Highly pathogenic avian influenza viruses pose a continuing global threat. Current vaccines will not protect against newly evolved pandemic viruses. The creation of 'universal' vaccines has been unsuccessful because the immunological mechanisms that promote heterosubtypic immunity are incompletely defined. We found here that rapamycin, an immunosuppressive drug that inhibits the kinase mTOR, promoted cross-strain protection against lethal infection with influenza virus of various subtypes when administered during immunization with influenza virus subtype H3N2. Rapamycin reduced the formation of germinal centers and inhibited class switching in B cells, which yielded a unique repertoire of antibodies that mediated heterosubtypic protection. Our data established a requirement for the mTORC1 complex in B cell class switching and demonstrated that rapamycin skewed the antibody response away from high-affinity variant epitopes and targeted more conserved elements of hemagglutinin. Our findings have implications for the design of a vaccine against influenza virus.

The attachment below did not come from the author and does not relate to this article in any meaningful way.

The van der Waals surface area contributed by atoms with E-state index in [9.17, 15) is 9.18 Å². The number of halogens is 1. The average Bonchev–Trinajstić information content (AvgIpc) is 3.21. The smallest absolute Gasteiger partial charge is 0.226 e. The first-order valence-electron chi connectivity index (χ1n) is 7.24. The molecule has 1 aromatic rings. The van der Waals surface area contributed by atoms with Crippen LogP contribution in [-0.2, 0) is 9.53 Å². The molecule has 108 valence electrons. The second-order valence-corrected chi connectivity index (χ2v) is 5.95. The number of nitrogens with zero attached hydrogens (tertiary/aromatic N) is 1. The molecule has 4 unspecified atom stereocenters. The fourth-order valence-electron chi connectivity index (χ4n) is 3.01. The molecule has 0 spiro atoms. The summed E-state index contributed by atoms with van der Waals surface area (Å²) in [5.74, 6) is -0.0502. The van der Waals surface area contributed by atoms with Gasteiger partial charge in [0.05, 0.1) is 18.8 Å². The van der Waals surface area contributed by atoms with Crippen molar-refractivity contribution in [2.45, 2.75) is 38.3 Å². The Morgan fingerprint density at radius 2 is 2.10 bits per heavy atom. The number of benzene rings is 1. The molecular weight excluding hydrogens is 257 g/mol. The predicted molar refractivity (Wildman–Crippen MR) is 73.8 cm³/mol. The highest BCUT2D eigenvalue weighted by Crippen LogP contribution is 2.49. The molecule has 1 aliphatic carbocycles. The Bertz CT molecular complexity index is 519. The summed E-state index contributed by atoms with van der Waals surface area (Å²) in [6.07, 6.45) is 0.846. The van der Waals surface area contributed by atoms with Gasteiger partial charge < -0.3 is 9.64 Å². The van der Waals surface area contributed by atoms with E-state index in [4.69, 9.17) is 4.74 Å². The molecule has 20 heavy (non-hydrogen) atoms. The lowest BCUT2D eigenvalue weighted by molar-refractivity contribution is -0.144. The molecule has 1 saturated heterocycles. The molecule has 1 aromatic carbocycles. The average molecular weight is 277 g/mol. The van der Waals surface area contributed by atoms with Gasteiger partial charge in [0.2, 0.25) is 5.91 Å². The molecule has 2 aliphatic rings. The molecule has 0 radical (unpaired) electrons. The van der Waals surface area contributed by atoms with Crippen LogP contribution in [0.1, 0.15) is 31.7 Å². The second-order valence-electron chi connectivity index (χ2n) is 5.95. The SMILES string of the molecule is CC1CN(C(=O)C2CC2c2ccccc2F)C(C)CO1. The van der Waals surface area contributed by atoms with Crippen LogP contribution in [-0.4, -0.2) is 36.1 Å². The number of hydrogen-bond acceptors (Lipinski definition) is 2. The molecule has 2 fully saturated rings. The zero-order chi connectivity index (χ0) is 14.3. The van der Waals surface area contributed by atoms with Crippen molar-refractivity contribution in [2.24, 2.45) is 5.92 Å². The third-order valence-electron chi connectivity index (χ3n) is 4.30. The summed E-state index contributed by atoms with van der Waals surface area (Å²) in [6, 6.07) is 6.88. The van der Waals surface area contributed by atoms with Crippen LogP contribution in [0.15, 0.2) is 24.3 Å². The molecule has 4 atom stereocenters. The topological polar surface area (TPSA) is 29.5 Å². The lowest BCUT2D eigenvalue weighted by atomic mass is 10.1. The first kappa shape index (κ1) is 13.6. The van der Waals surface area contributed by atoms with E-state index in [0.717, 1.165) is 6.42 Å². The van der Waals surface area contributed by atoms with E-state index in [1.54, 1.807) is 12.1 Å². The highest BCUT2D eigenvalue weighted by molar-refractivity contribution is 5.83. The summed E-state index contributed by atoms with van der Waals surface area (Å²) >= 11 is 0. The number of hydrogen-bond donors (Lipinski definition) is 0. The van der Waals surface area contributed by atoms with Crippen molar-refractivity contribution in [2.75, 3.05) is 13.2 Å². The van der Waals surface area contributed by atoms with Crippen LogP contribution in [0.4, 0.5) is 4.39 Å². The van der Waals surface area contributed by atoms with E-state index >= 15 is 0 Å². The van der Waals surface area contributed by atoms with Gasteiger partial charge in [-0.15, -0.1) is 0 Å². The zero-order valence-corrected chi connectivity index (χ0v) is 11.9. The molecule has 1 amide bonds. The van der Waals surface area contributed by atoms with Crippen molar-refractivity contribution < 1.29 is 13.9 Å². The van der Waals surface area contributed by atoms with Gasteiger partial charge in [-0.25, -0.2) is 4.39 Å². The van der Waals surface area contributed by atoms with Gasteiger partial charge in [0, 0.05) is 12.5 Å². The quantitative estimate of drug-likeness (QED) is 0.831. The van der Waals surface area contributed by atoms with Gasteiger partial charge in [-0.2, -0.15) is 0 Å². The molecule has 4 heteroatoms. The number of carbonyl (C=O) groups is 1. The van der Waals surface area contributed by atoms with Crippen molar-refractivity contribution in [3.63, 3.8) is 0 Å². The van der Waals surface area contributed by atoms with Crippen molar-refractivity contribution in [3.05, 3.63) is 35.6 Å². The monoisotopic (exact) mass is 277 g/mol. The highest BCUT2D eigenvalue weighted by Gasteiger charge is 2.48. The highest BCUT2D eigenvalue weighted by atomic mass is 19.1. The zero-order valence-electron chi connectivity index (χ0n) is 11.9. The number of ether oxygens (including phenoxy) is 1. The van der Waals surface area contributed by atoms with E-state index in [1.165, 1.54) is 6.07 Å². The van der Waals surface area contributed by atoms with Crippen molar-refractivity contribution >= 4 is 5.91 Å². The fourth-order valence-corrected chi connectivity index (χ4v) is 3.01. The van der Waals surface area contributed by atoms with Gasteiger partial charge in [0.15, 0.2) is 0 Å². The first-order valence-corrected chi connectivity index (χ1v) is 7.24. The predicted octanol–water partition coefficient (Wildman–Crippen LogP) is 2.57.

ASJC Scopus subject areas
- Immunology and Allergy